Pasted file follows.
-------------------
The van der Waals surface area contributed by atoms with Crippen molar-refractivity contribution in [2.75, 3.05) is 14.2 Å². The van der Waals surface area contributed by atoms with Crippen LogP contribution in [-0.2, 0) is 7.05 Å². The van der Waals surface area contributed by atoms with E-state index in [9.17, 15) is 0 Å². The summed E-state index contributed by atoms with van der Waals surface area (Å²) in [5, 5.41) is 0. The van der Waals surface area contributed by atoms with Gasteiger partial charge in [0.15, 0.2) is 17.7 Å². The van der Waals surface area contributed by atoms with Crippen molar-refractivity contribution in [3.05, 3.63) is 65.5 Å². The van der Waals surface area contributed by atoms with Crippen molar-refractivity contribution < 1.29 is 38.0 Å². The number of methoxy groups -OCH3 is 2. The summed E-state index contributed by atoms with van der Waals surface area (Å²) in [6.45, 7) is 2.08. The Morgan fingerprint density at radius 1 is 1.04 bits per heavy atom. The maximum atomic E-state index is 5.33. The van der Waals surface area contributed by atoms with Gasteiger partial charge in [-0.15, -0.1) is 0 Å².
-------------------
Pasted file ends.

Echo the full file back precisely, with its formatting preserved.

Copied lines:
The van der Waals surface area contributed by atoms with Crippen molar-refractivity contribution in [2.75, 3.05) is 14.2 Å². The van der Waals surface area contributed by atoms with Crippen LogP contribution in [-0.2, 0) is 7.05 Å². The van der Waals surface area contributed by atoms with E-state index in [9.17, 15) is 0 Å². The summed E-state index contributed by atoms with van der Waals surface area (Å²) in [5, 5.41) is 0. The van der Waals surface area contributed by atoms with Gasteiger partial charge in [0.15, 0.2) is 17.7 Å². The van der Waals surface area contributed by atoms with Crippen molar-refractivity contribution in [3.05, 3.63) is 65.5 Å². The van der Waals surface area contributed by atoms with Crippen molar-refractivity contribution < 1.29 is 38.0 Å². The number of methoxy groups -OCH3 is 2. The summed E-state index contributed by atoms with van der Waals surface area (Å²) in [6.45, 7) is 2.08. The Morgan fingerprint density at radius 1 is 1.04 bits per heavy atom. The maximum atomic E-state index is 5.33. The van der Waals surface area contributed by atoms with Gasteiger partial charge in [-0.15, -0.1) is 0 Å².